What did you do to help your mother when you were born? Nothing. It happened to you. It is exactly the same with the second birth. Yo do nothing to cause it to happen.
For as in Adam all
die, so also in Christ
shall all be made
[1Co 15:22 ESV]
When you read that verse, I would expect that you probably gloss right over it, since you have heard it so many times.
It is a verse commonly used in an evangelistic sense. That is, the emphasis is on the need to be in Christ so that you can be made alive.
I saw it that way for years.
However, when the Lord begins to open one’s eyes to see more clearly, it becomes evident that this verse does not support the emphasis that you need to get yourself into Christ.
This verse is actually a simple statement of fact concerning the resurrection. The entire 15th chapter of Paul’s letter to the Corinthians is about the resurrection of the body.
Notice his argument in this verse. In Adam, all die.
How many people are “in Adam”? Most all Christians believe that every human being on planet earth are “in Adam”.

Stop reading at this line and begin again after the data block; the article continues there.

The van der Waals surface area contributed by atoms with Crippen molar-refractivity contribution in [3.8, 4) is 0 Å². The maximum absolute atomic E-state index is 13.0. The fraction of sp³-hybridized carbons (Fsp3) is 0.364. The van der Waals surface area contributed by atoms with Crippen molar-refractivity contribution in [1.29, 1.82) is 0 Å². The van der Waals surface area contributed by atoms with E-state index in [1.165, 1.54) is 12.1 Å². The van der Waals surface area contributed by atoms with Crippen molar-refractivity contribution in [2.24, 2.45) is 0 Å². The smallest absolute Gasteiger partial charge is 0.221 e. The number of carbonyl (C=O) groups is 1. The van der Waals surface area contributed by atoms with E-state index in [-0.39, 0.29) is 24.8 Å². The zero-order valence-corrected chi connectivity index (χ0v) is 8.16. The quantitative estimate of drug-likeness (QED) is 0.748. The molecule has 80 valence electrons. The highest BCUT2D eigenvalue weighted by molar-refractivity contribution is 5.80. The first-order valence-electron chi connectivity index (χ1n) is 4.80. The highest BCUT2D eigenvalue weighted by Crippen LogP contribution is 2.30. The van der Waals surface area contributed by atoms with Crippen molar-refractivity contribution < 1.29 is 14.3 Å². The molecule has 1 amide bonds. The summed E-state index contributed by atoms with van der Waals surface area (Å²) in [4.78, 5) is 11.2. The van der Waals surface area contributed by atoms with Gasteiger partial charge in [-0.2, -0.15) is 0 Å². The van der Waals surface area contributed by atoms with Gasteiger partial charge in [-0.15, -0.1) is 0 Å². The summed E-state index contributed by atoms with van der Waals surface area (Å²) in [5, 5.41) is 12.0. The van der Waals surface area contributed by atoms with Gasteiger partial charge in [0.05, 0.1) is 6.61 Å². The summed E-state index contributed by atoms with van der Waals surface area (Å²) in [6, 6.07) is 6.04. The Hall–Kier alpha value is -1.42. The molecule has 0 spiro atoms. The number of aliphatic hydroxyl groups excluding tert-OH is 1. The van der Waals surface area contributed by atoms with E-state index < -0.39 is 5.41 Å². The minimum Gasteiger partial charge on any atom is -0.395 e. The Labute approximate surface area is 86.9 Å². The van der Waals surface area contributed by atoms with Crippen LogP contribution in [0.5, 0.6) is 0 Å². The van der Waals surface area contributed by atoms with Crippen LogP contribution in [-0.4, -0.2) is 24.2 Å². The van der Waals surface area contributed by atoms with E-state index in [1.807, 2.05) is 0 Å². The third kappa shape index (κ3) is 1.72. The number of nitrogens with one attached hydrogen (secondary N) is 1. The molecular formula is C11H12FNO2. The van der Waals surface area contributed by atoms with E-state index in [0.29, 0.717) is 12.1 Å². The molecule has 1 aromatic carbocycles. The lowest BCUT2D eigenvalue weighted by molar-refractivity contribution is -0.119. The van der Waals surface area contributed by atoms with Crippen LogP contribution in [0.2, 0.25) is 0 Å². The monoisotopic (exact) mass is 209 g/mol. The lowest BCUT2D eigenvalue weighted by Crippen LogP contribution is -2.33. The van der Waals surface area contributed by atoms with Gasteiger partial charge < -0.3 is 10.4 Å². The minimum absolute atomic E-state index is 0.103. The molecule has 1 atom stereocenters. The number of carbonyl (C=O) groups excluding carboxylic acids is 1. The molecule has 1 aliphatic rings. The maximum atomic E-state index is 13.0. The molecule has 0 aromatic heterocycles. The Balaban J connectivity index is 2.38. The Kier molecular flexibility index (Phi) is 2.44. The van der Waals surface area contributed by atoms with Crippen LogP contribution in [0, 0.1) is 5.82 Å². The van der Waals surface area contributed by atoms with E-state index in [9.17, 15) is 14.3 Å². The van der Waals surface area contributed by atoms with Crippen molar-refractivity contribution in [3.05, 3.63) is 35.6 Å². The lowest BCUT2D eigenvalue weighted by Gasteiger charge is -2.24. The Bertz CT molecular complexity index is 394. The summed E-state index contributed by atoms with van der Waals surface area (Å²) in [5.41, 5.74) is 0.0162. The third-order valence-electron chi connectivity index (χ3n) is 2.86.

How many of them die?
Therefore, when Paul moves from his premise to his conclusion, why is it that we change to a different “all”?
We go from “all people of all time” to only those in Christ.
The supposed logic in this quantum leap is based on a paradigm that is brought to the interpretation of scripture. There is a belief that precedes the interpretation.
The belief is that only those who accept Jesus can be made alive.
Looking at the verse on the surface, it is easy to apply that thinking to Paul’s statement. That is how we get the application that “you need to accept Jesus to be made alive.
What if it’s the same “all” in both parts of the sentence? All those in Adam shall be made alive in Christ.
Is it not possible that God is bigger than the limitations we have placed upon Him?
(Thanks to Carl Goodman for sparking the idea for this post)